Tuesday, 15 July 2008

Names

I have heard that names among the African-American community can be somewhat exotic. Condoleezza is a good example. But I heard of a prize one the other day. The wife of a friend overheard, in Walmart, a lady calling her daughter. ‘Spatula! Spatula! I’ve got just two words for you, young lady; be-have!’ She swears it’s true.
I knew a Texan girl called Brandy. I once knew an Olive Grove, and I know someone who knew an Orson Carter. School records in Guildford show that in the late 19thc a girl was christened Mary Ann Twanet. I’m sure you can come up with lots more.

2 comments:

pelerin said...

Wonderful names! It is so important to choose carefully bearing in mind not only the suitability of Christian name with surname, but also resulting initials. I read somewhere of a chap whose initials were R.I.P!

Starting a conversation with a new mum in the bed next to me some 33 years ago, I enquired the name of her new daughter. 'Liana' she replied. 'That's nice' I said vaguely wondering why she had named the little girl after the vines Tarzan swung on in the jungle! Still - better than Candida I suppose!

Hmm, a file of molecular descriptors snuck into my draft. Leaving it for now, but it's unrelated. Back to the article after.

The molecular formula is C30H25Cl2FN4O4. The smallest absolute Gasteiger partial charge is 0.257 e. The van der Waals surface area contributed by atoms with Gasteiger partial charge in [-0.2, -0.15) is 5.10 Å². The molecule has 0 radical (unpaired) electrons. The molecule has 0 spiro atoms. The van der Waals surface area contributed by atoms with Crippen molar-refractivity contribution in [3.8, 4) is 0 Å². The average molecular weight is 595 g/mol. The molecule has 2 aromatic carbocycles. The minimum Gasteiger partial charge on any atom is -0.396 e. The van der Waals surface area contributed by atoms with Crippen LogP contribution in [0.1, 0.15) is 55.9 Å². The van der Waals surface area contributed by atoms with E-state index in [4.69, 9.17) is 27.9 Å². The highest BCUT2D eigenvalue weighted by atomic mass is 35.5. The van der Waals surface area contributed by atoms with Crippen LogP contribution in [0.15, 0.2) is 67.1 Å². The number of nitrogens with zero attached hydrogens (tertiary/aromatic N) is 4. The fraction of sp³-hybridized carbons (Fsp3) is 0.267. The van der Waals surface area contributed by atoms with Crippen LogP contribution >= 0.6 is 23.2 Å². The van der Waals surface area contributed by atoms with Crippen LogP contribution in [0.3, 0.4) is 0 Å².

I was only thinking of names yesterday when I found out that a well known French bishop had been baptised Jacques Jean Joseph Jules - all good sensible names but how unusual to have then all beginning with the same letter. Having suffered teasing as a child because of an unusual 'middle name' myself, I do feel for those who have been given out of the ordinary names.

My mother once had a child in her class who emigrated with her family to Australia. their surname was Rabbitt!

Thank you for giving us your impressions of America - they have been fascinating and informative to those of us who have never visited. A safe journey back to sunny Sussex!

Bonnie said...

In rural central Illinois I know of a man by the last name of Pigg who named his daughters Ima and Ura. Most Midwesterners are nicer than that; I promise.